To say “Call of Duty: Modern Warfare 2” is a hit is akin to calling the Atlantic Ocean a bit humid. The video game has shattered sales records throughout the entertainment industry – besting other games, films and books. It’s on track to be the biggest entertainment event of the year, perhaps the decade.
Activision estimates the sell-through for the first five days of the game came in at $550 million. And retail checks show that the title continues to sell well as the heart of the holiday season approaches.
Analysts estimate the game will sell 12.5 million units before the end of the calendar year – but “Modern Warfare 2” will likely be the gift that keeps on giving for Activision.
Downloadable content (DLC) for the game is expected next spring. Developers Infinity Ward have not announced any details – but have said they plan to provide “a lot of DLC support.”
That support could be a notable contributor to Activision’s earnings. Ben Schachter, an analyst with Broadpoint AmTech, estimates the publisher will generate at least $100 million to $140 million in gross revenue from the game’s downloadable content next year.
“After paying the platform holders an estimated 30 percent, this should generate roughly $59-$85 million in EBIT and contribute $0.04-$0.05 to EPS,” he said in a note to investors.
Downloadable content sales for the first “Modern Warfare” are estimated at $75 million. (Another game in the “Call of Duty” family – “World at War” – sold a reported 1 million DLC packs in just one week on Microsoft’s Xbox 360 earlier this year.)
That proven consumer willingness to pay for more content could spur Activision to test higher prices for “Modern Warfare 2” DLC, says Schachter. Previous content has sold for $10.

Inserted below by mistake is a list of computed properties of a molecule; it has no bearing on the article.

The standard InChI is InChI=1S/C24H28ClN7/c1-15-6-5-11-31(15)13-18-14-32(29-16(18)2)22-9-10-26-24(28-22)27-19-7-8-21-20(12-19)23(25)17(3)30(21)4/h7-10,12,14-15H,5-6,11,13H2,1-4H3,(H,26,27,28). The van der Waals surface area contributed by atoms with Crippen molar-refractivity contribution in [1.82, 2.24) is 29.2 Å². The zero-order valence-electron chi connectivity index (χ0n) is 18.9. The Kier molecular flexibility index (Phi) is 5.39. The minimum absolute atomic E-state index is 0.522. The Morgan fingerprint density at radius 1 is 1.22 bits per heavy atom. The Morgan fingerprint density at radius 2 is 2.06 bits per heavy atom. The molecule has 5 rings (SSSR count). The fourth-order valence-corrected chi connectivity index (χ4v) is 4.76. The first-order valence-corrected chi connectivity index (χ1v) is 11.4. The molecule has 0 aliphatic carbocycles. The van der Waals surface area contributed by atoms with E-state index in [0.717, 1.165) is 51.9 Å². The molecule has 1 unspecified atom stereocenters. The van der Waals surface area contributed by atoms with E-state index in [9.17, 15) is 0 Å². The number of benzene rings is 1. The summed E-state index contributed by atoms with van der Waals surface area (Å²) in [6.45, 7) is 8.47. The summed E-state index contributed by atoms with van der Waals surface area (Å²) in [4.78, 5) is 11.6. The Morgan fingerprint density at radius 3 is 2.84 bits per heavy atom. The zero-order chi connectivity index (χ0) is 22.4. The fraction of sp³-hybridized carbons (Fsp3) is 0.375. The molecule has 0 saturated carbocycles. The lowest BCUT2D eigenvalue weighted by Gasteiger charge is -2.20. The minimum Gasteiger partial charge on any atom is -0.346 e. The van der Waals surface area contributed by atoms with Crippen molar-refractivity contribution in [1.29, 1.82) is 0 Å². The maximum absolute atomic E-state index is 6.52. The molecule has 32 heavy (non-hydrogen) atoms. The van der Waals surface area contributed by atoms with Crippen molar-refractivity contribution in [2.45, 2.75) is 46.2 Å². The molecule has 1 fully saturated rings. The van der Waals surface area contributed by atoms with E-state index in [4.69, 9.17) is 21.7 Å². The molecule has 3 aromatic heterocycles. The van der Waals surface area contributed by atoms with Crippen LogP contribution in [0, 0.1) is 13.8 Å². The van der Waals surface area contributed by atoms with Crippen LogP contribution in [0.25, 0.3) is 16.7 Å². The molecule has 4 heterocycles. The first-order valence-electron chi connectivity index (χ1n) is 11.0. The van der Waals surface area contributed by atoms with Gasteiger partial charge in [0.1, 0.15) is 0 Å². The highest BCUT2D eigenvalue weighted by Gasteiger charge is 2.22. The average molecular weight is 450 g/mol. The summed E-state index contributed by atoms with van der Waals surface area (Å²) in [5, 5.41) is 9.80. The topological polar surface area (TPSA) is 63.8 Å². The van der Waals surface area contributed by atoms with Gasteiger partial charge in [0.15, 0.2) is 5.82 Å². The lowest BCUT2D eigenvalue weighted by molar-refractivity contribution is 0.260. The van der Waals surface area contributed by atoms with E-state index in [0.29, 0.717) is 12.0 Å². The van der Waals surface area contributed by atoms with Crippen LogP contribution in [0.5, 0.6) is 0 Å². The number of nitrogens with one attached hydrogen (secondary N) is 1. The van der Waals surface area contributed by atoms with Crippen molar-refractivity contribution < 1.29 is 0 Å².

Downloadable content has traditionally been made up largely of new multiplayer maps, giving players fresh areas to wage battles.
Recently, though, publishers have expanded their view and offered new single-player content as well. Take Two Interactive Software has led the pack in doing this – dramatically expanding the single-player story of “Grand Theft Auto IV” while also offering new multiplayer options.
Activision may follow that route - with new missions and modes of play – and could potentially also explore micro transaction territory, allowing players to buy specific in-game weapons for low amounts.
Like the first “Modern Warfare” game, the retail price of “MW2” is expected to maintain its $60 price point until the next iteration of the game.
In a market as competitive as video games, that’s notable. Most games disappear from store shelves (or end up in the bargain bin) within a few months. Those that don’t often see their prices drop by $10 or $20.
The “Call of Duty” franchise has always been a big one for Activision, but the launch of “Modern Warfare 2” put it in a different league. Colin Sebastian of Lazard Capital Markets predicts the game will generate over $1 billion in retail sales worldwide in its first several months on store shelves, putting it in the same category as Michael Jackson’s “Thriller” album or the film “Titanic.”
While it doesn’t have the recurring revenue of “World of Warcraft,” (which charges player a monthly subscription fee), it has annual releases and has become the industry’s most popular cross-platform console game.
Add in the high-margin revenue generated from downloadable content and it could, ultimately, be even more valuable than Blizzard’s online gaming king.
“Interestingly, consumers continue to show a willingness to pay for interactive entertainment through both the retail and Internet channels, while traditional forms of media continue to struggle transitioning to new distribution models,” notes Sebastian.